Resting on One's LaurelsA few months ago, I was walking on the beautiful beaches of Gulf Shores, Alabama, with my husband. We had had a long day playing and decided to take a leisurely stroll as the sun began to set. All around us, giggling children ran around with buckets trying to catch hermit crabs. It was an idealistic moment, one of those times each year that fortifies one until one can get back to the sound and the feel of the ocean or the mountains or the plains.

As we walked, Bob occasionally stopped and looked out towards the ocean. He is a person prone to quiet contemplation, so I choose not to disturb him. But each time he paused, it forced me to pause. Amid our romantic and serene surroundings, I found myself torn between stopping for him and walking on for me. I started to become agitated. So, walk on I did. After a few minutes, I looked back. The sun had set and night had closed in on the beach. I had lost my love.

It occurred to me that night that relationships in recovery are often like that fateful walk on the beach. Two people may meet at the same place. They might start walking in the same direction at the same pace, but eventually, one of them is going to take a pause. Maybe life has become too busy or meetings no longer hold the same appeal. Maybe one of the partners has disengaged from their sponsor.

When that happens, when one lags behind spiritually, the other partner is then forced into making a decision. Either the partner also lags, or else they move forward, going out to meetings, staying accountable to their recovery, and risking outgrowing their partner.

I don’t really have an answer. What I do know is “We feel a man is unthinking when he says that sobriety is enough” (Big Book 82), and “More sobriety brought about by the admission of alcoholism and by the attendance at a few meetings is a very good indeed, but it is bound to be a far cry from permanent sobriety and a contented, useful life… Nothing short of continuous action upon these as a way of life can bring the much-desired results” (Twelve and Twelve 39-40).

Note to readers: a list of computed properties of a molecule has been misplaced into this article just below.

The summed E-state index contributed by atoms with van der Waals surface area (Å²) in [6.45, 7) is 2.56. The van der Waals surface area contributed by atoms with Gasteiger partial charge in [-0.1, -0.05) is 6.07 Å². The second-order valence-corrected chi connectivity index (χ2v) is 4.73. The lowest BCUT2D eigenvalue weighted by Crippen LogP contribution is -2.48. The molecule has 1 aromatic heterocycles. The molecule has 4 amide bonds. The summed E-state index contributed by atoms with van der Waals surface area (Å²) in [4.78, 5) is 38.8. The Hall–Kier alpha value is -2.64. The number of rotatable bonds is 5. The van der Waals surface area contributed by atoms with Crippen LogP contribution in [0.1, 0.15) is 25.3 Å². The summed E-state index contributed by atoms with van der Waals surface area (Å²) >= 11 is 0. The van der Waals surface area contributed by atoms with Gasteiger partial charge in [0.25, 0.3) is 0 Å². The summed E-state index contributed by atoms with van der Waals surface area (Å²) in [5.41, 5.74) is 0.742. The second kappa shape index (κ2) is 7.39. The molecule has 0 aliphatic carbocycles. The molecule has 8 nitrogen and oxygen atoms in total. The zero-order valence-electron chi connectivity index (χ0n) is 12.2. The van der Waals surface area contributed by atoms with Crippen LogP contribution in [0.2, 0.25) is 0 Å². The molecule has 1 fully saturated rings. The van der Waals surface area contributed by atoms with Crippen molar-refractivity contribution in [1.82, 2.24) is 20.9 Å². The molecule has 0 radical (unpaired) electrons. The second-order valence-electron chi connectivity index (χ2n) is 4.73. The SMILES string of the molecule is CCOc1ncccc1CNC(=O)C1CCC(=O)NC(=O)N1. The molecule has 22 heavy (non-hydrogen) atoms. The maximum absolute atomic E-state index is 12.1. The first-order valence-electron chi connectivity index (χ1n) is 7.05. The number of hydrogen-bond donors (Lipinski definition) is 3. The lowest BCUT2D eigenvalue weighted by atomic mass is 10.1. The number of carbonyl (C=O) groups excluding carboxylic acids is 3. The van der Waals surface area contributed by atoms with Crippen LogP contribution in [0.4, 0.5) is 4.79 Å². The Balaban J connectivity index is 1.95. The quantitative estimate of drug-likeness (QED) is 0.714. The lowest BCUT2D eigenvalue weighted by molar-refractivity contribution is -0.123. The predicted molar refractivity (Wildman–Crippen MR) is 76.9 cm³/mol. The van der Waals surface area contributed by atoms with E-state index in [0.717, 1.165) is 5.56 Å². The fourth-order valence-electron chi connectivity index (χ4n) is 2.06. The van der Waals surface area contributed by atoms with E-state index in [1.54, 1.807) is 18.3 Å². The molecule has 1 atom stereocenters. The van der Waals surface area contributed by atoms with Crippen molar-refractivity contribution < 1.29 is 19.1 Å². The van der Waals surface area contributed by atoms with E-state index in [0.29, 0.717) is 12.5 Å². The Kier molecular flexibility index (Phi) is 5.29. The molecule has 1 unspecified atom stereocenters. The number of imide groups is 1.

So, I ask of you, the readers. How do you traverse this minefield of relationshipal disasterness? How do you keep accountable to each other without being enmeshed in each other’s program? If water finds its own level, how do you keep in homeostasis?

If you have any thoughts on what works ( or what doesn’t work), we would love to hear your comments. You can post anonymously on WordPress, or you can email and I will copy and paste your comment onto the blog without your name. We look forward to hearing from you.

Step Five: The Exact Nature of our Wrongs

I recently lead a meeting on the following topic, and was asked to turn the prompt into a short piece for a recovery blog. The following observations and inquiries are based on my first-hand experience and work with my own recovery through AA. While this is grounded in the 12 Steps and the approved literature, I am not attempting to amend any AA text or practices.

Insights into Step Five

By: Bailey Bunge

Exact Wrongs to Nature

Step 5 of Alcoholics Anonymous charges us to, “Admit to God, to ourselves and to another human being the exact nature of our wrongs.” So what exactly is Step 5 asking us to do? In order to better understand this instruction, I referred to the definition of the word “nature.” According to www.merriam-webster.com, “nature” is defined in part, as it relates to this context as:

1a:  the inherent character or basic constitution of a person or thing: essence

b:  disposition, temperament

4:  the physical constitution or drives of an organism

Step 5 is asking us to understand the exact nature, the inherent character, the basic constitution, of our wrongs in order to accept, own, and eventually, correct them. There is a powerful difference between making a laundry list of transgressions or character defects and understanding what drives them.

Starting on page 55 of the Twelve Steps and Twelve Traditions, we receive instruction that it is only through full disclosure, complete honesty, and absolute thoroughness that we will successfully attempt Step 5. We are being asked for much more than a mere tally sheet. When we truly search for the exact nature of our wrongs, we are gifted so much more than a checklist. We begin to understand our “destructive obsessions,” (Twelve and Twelve 57) which is the first step to repairing them. In this we begin to tear down the wall of isolation and set about becoming who God would have us be. “To those who have made progress in AA, it amounts to a clear recognition of what and who we really are, followed by a sincere attempt to become what we could be. Therefore, our first practical move towards humility must consist of recognizing our deficiencies. No defect can be corrected unless we clearly see what it is.” (Twelve and Twelve 58) The inventory list we make in Step 4 is the recognition of our deficiencies. Understanding their exact nature helps us correct them. Here is an example: